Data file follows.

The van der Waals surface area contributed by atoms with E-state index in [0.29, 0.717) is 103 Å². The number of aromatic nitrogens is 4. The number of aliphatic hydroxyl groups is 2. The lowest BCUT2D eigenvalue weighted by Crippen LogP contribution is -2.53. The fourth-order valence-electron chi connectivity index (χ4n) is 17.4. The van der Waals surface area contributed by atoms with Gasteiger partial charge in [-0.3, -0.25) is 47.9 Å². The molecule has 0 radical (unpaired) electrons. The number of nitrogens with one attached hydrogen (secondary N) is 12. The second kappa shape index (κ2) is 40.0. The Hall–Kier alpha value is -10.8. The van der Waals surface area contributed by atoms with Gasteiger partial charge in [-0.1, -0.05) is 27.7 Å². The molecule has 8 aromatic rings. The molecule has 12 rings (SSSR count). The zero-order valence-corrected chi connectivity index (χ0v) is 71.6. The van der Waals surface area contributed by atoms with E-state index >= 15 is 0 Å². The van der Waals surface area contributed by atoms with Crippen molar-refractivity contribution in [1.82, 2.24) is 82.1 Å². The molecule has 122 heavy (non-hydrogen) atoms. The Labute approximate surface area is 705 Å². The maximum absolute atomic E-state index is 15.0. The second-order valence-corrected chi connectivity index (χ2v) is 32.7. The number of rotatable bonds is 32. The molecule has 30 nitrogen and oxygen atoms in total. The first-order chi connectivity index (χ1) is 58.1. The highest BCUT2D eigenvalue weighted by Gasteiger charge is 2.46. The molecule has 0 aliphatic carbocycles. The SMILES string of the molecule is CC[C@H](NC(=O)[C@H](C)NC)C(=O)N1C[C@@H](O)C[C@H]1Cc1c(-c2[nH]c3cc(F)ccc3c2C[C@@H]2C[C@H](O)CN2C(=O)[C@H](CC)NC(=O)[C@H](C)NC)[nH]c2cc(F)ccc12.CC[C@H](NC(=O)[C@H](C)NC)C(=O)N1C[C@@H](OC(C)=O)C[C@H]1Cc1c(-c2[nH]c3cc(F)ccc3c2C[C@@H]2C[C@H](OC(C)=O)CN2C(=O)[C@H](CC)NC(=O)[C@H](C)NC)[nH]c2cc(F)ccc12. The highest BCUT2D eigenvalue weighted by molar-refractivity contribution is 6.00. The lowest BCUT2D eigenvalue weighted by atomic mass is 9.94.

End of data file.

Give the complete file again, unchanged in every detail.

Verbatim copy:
The van der Waals surface area contributed by atoms with E-state index in [0.29, 0.717) is 103 Å². The number of aromatic nitrogens is 4. The number of aliphatic hydroxyl groups is 2. The lowest BCUT2D eigenvalue weighted by Crippen LogP contribution is -2.53. The fourth-order valence-electron chi connectivity index (χ4n) is 17.4. The van der Waals surface area contributed by atoms with Gasteiger partial charge in [-0.3, -0.25) is 47.9 Å². The molecule has 0 radical (unpaired) electrons. The number of nitrogens with one attached hydrogen (secondary N) is 12. The second kappa shape index (κ2) is 40.0. The Hall–Kier alpha value is -10.8. The van der Waals surface area contributed by atoms with Gasteiger partial charge in [-0.1, -0.05) is 27.7 Å². The molecule has 8 aromatic rings. The molecule has 12 rings (SSSR count). The zero-order valence-corrected chi connectivity index (χ0v) is 71.6. The van der Waals surface area contributed by atoms with E-state index >= 15 is 0 Å². The van der Waals surface area contributed by atoms with Crippen molar-refractivity contribution in [1.82, 2.24) is 82.1 Å². The molecule has 122 heavy (non-hydrogen) atoms. The Labute approximate surface area is 705 Å². The maximum absolute atomic E-state index is 15.0. The second-order valence-corrected chi connectivity index (χ2v) is 32.7. The number of rotatable bonds is 32. The molecule has 30 nitrogen and oxygen atoms in total. The first-order chi connectivity index (χ1) is 58.1. The highest BCUT2D eigenvalue weighted by Gasteiger charge is 2.46. The molecule has 0 aliphatic carbocycles. The SMILES string of the molecule is CC[C@H](NC(=O)[C@H](C)NC)C(=O)N1C[C@@H](O)C[C@H]1Cc1c(-c2[nH]c3cc(F)ccc3c2C[C@@H]2C[C@H](O)CN2C(=O)[C@H](CC)NC(=O)[C@H](C)NC)[nH]c2cc(F)ccc12.CC[C@H](NC(=O)[C@H](C)NC)C(=O)N1C[C@@H](OC(C)=O)C[C@H]1Cc1c(-c2[nH]c3cc(F)ccc3c2C[C@@H]2C[C@H](OC(C)=O)CN2C(=O)[C@H](CC)NC(=O)[C@H](C)NC)[nH]c2cc(F)ccc12. The highest BCUT2D eigenvalue weighted by molar-refractivity contribution is 6.00. The lowest BCUT2D eigenvalue weighted by atomic mass is 9.94.